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Happy Tuesday to you all. Later this morning I will be speaking with Emma Beswick the founder and CEO of Lifecode Gx. Some of the things mentioned in this post will be covered then too.

Do take time to watch the recorded videos available to you, as they may help you to follow and understand these posts.
As you know, detoxification is happening all day every day. IT DOES NOT STOP.

There are lifestyle and genetic factors that can interfere and slow down this process.

Used hormones and specifically oestrogen needs to be taken out of the body. If this process isn´t effective it will use up important nutrients that could be useful to other pathways in the body, such as energy production, and can possibly create the imbalance of the ratio between oestrogen to progesterone in the body (higher levels of oestrogen relative to progesterone). This delicate balance is crucial to how we feel as women and what symptoms may affect us.

There are three phases to convert oestrogen into a form that can be excreted from the body. This conversion of the 3 different oestrogens is also explained in the E-book under “How do we balance our oestrogen levels?”

Phase 1 DETOXIFICATION primarily happens in the LIVER (but not entirely) and is where the main oestrogens (oestrone and oestradiol) are pushed down one of 3 pathways, known as HYDROXYLATION. We have enzymes that help with the conversions.

  • CYP1A1 and 1A2 create the “least carcinogenic” form of oestrogen called 2-OH oestrogen. Hopefully your body prefers this pathway.
  • CYP1B1 creates the “more carcinogenic” 4-OH oestrogen. You don´t want too much oestrogen going down this pathway.
  • CYP3A4 creates the more “proliferative” (growing) 16-OH oestrogen. Helpful for bones, but not helpful for boobs.

Next comes Phase 2 – You don´t want this phase to be sluggish as the oestrogens that have been partially converted can be more damaging than the original version (my CLEANSE & REBOOT ladies will know all about this!)
The oestrogens are neutralised by a process using yet another enzyme called “COMT” in a process called METHYLATION, OR another enzyme will push the oestrogen metabolites through another pathway called GLUCORONIDATION.
COMT is sometimes slow as many have a genetic defect with a gene called MTHFR. Support comes from Magnesium, Zinc, choline (eggs), Methylated B12, folate and other B vitamins and more.

Having high levels of oestrogen relative to progesterone may slow down the COMT enzyme which is needed for detoxification.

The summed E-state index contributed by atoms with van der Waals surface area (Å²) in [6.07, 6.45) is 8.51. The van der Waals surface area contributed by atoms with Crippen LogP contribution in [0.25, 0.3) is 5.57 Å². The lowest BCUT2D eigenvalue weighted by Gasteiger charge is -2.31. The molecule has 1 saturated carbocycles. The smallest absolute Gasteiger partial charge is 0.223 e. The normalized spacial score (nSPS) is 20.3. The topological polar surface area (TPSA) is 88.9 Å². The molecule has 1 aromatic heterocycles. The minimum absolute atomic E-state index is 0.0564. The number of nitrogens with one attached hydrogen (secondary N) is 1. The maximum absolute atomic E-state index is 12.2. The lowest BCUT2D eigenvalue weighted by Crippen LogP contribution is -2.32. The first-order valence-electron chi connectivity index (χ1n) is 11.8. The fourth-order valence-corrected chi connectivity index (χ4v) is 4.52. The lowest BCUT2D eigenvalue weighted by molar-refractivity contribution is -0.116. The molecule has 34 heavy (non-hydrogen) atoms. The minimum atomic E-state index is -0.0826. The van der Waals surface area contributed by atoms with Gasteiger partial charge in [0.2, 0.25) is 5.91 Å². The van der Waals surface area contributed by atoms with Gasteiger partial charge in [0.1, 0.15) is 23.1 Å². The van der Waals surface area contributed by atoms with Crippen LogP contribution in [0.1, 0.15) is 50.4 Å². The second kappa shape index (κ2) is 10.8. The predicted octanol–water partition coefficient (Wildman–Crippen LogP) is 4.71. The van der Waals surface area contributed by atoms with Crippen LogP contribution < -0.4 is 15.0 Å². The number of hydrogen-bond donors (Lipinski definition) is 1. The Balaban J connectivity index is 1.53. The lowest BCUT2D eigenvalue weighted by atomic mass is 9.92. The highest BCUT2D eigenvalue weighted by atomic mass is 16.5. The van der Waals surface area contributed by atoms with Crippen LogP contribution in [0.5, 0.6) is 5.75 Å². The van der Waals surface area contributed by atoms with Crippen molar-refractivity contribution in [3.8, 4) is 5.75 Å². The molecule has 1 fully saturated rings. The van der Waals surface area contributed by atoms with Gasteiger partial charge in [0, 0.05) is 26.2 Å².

Once oestrogens are broken down they are ready for Phase 3. The body needs to pee or poop out the oestrogen. Although this is explained as Phase 1, 2 and 3, it needs to be addressed backwards from 3, 2 to 1. This means daily pooping is essential to get rid of unused oestrogens and constipation can lead to oestrogen excess.

Foods like broccoli, kale, cauliflower and brussels sprouts, and MICROGREENS (broccoli sprouts etc) support the 2-OH pathway and may help lower 4-OH Oestrogens.


Broccoli belongs to the brassica family of veggies including: brussel sprouts, cabbage, cauliflower, kale, collard greens and mustard greens. These veggies have an ingredient in them called INDOLE-3-CARBINOL (I3C). When I3C hits the acid in your stomach 10-60% is converted to DI-INDOLYMETHANE (DIM). DIM binds to a receptor in the body to encourage phase 1 of the oestrogen detox pathways and promotes the enzyme 2-DEHYDROXYLASE to produce 2-OH oestrogen, which is the type of oestrogen that is least carcinogenic. Overall DIM favours production of protective oestrogens and reduces the bad oestrogens. However you need to eat lots of these veggies (600g/day for many years for big effects to happen) – However, every small amount helps: for every 10g increase in consumption there is an 8% increase in the 2:16 oestrogen ratio which is very positive. If this pathway is an issue for you (based upon test results) there are supplements that can be taken to help push towards the more “protective” type of oestrogen.

SULFORAPHANE is found in broccoli SPROUTS. These sprouts contain 2 key ingredients called Glucoraphanin and Myrosinase – When we chew the sprouts these two ingredients combine to form sulforaphane. This is very useful if you have too much 4OH oestrogen (which increases cancer risk). If this “naughty oestrogen” is heading down that pathway (Phase 2), sulphoraphane helps turn it around.


One tablespoon of flaxseeds every day
Flaxseeds contain phytoestrogens, the molecules in plants that can dock to oestrogen receptors in the body. These are important to women in midlife because they can level out fluctuating oestrogen levels and help mop up excess oestrogen in the body as well as provide a weak oestrogenic effect if you are low in oestrogen.

Ground flaxseed added daily to the diet for 6 weeks has shown to reduce symptoms of menopause by 50%. You can also add Flaxseed oil to dressings.

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